I don’t know how I missed #TheDress when it exploded on the social media scene. Perhaps I was buried under a ton of work and never got around to hoping on Twitter or Tumblr.
However, imagine my surprise when everyone and their mother was asking “what color is the dress”?
As someone who can hop on Photoshop and adjust brightness/contrast, I learned the color was blue and black. And that was the end of the dress.
Until it wasn’t.
Because the internet has latched onto THE DRESS and turned it into a pointless viral meme.
— CNN (@CNN) February 27, 2015
This isn’t like #BrianWillaimsMisremembers (which contributed to NBC holding Williams accountable for dishonesty) or the ALS ice bucket challenge (which helped raise millions to research this illness).
This is the internet at it’s most embarrassingly stupid: Debating something with an obvious answer for the sake of debate and attention whoring.
First, as I said, the answer was as simple as a trip to Photoshop. The person who started the debate even admitted to the actual color of the dress: black and blue.
Since sales of the dress have gone up nearly 400 percent since the debate started (and helped to prove that people are essentially sheep), we all know for a fact that the dress is blue and black.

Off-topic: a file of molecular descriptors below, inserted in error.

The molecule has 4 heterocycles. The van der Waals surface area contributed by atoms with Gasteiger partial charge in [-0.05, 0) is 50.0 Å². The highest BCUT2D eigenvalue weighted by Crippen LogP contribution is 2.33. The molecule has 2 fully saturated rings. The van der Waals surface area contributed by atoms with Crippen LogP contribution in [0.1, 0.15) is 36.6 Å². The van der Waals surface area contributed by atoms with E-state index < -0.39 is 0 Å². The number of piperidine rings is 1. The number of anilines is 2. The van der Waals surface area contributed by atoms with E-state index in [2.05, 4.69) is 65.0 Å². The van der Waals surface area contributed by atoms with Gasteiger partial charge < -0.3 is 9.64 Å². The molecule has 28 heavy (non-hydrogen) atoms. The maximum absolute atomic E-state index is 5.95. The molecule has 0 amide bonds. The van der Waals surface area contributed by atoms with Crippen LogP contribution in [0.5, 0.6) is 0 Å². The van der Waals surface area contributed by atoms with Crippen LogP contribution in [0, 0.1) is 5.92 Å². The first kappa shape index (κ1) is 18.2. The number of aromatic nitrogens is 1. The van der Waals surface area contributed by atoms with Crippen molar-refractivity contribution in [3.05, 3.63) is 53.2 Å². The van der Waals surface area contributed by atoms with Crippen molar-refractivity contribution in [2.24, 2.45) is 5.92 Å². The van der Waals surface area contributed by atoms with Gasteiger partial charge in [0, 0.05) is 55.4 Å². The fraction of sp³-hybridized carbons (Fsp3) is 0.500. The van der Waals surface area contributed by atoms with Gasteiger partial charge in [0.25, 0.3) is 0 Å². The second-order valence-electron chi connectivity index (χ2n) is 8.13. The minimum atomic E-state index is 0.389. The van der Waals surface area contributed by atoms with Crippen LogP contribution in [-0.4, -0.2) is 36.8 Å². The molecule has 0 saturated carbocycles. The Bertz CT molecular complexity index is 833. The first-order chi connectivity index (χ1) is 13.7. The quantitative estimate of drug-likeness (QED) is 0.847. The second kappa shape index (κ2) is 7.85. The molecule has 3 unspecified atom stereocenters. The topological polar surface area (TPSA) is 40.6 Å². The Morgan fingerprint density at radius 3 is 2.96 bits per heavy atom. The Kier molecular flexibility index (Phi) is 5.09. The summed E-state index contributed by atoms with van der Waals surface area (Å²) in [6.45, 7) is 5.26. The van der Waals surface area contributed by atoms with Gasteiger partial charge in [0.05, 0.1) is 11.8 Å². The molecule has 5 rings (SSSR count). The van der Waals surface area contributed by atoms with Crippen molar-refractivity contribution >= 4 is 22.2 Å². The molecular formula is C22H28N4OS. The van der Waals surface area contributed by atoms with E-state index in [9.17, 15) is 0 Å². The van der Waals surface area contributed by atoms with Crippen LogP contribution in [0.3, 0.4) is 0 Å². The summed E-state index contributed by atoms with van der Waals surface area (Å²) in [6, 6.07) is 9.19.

So… why are people determined to drag out a pointless debate and force a pointless meme?
There’s science to it, but it’s not about why people can’t agree on the color of a dress.
It’s another phenomenon altogether: The “I Need To Be Right” Phenomenon
Once it was discovered that the dress’s colors could not be argued, people continued to push a “debate.” Why? Well, because if you can’t be literally right, why not be figuratively right! Right in an alternate plain of existence.
All we are is dust in the wind… wearing dresses that might be blue and black or white and gold!
The dress debate has now become the internet equivalent of “glass half empty or full” and “chicken or the egg.” The difference is that instead of having a question that allegedly has no answer and is completely philosophical, people have an answer and choose to ignore it.
— Daily Mail Online (@MailOnline) February 28, 2015
It could be that people are simply argumentative, and it was never about whether or not the dress was white and gold in color or blue and black.
I’ll go with my original observation: People are sheep.
— Josh (@RazorSharpGamer) February 28, 2015
People will bleat at just about anything, rather than contemplate if the time and energy dedicated to the subject is a remotely sensible use of their time.
[Image Credit: Wired/Swiked]